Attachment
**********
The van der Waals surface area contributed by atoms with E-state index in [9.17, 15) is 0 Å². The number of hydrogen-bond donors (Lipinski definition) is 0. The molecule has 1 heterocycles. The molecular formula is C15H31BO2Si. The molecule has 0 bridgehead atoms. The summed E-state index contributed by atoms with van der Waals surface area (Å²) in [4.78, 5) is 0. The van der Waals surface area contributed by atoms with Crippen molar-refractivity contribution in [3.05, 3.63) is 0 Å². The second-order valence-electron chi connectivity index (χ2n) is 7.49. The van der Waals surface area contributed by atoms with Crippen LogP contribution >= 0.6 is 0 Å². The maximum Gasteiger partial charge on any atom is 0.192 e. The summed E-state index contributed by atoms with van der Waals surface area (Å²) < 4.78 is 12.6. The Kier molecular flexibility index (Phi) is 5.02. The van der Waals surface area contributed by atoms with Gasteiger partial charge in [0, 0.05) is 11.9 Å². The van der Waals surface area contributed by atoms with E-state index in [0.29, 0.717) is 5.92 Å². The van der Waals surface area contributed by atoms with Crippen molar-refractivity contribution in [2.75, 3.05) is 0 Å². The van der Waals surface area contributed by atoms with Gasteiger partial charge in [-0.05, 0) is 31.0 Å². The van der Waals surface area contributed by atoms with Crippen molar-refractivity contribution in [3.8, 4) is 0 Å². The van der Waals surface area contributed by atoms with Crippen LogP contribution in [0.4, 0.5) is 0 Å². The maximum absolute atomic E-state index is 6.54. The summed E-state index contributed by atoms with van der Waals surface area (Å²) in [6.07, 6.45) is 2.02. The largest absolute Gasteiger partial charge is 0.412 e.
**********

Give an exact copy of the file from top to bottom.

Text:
The van der Waals surface area contributed by atoms with E-state index in [9.17, 15) is 0 Å². The number of hydrogen-bond donors (Lipinski definition) is 0. The molecule has 1 heterocycles. The molecular formula is C15H31BO2Si. The molecule has 0 bridgehead atoms. The summed E-state index contributed by atoms with van der Waals surface area (Å²) in [4.78, 5) is 0. The van der Waals surface area contributed by atoms with Crippen molar-refractivity contribution in [3.05, 3.63) is 0 Å². The second-order valence-electron chi connectivity index (χ2n) is 7.49. The van der Waals surface area contributed by atoms with Crippen LogP contribution >= 0.6 is 0 Å². The maximum Gasteiger partial charge on any atom is 0.192 e. The summed E-state index contributed by atoms with van der Waals surface area (Å²) < 4.78 is 12.6. The Kier molecular flexibility index (Phi) is 5.02. The van der Waals surface area contributed by atoms with Gasteiger partial charge in [0, 0.05) is 11.9 Å². The van der Waals surface area contributed by atoms with E-state index in [0.29, 0.717) is 5.92 Å². The van der Waals surface area contributed by atoms with Crippen molar-refractivity contribution in [2.75, 3.05) is 0 Å². The van der Waals surface area contributed by atoms with Gasteiger partial charge in [-0.05, 0) is 31.0 Å². The van der Waals surface area contributed by atoms with Crippen molar-refractivity contribution in [3.8, 4) is 0 Å². The van der Waals surface area contributed by atoms with Crippen LogP contribution in [0.4, 0.5) is 0 Å². The maximum absolute atomic E-state index is 6.54. The summed E-state index contributed by atoms with van der Waals surface area (Å²) in [6.07, 6.45) is 2.02. The largest absolute Gasteiger partial charge is 0.412 e.